‘English Thinking’ refers to the three dominant methods which are inside-the-square thinking and outside-the-square thinking plus apps for intelligence.
In this visually rich, action-packed talk, Columbia University Physicist Brian Greene shows how the unanswered questions of physics (starting with a big one: What caused the Big Bang?) have led to the theory that our own universe is just one of many in the “multiverse.”
Brian Greene is perhaps the best-known proponent of superstring theory, the idea that minuscule strands of energy vibrating in a higher dimensional space-time create every particle and force in the universe.
It is built from thousands of individual images acquired by two UK-developed telescopes operating in Hawaii and in Chile.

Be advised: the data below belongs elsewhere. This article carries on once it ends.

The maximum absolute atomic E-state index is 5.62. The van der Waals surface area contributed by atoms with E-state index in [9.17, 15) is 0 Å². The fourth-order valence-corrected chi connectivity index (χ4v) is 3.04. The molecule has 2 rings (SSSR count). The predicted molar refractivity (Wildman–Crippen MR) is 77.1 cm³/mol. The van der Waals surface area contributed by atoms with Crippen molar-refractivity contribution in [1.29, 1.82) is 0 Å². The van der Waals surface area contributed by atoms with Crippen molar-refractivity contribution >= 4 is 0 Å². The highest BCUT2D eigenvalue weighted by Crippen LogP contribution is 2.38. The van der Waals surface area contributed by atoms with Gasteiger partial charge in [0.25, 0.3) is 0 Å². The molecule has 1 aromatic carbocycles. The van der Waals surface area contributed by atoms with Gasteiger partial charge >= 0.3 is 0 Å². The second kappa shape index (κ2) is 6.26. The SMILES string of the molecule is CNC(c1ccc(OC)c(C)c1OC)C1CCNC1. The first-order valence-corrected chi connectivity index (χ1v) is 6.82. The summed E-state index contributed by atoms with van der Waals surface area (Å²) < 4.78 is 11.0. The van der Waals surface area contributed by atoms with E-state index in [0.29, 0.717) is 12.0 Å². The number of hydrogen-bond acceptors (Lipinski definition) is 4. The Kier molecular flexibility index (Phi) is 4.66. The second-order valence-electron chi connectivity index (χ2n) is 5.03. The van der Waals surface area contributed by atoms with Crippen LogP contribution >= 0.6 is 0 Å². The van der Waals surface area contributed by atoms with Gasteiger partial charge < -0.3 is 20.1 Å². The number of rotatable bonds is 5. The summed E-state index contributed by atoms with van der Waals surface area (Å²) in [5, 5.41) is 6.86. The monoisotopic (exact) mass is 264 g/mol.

Archived data from the project, known as the Vista Data Flow System, will be mined by astronomers to make new discoveries about the local cosmos.
But more simply, it represents a fabulous portrait of the night sky.
“There are about one billion stars in there – this is more than has been in any other image produced by surveys,” said Dr Nick Cross from the University of Edinburgh.
“When it was first produced, I played with it for hours; it’s just stunning,” he told BBC News.
The July-August 2007 issue of Harvard Business Review contains an interesting article The Making of an Expert by Ericsson, Prietula and Cokely.
The article argues (on the basis of scholarly research since 1985) that outstanding or elite performance in any field is predominantly “the product of years of deliberate practice and coaching, not of any innate talent or skill.”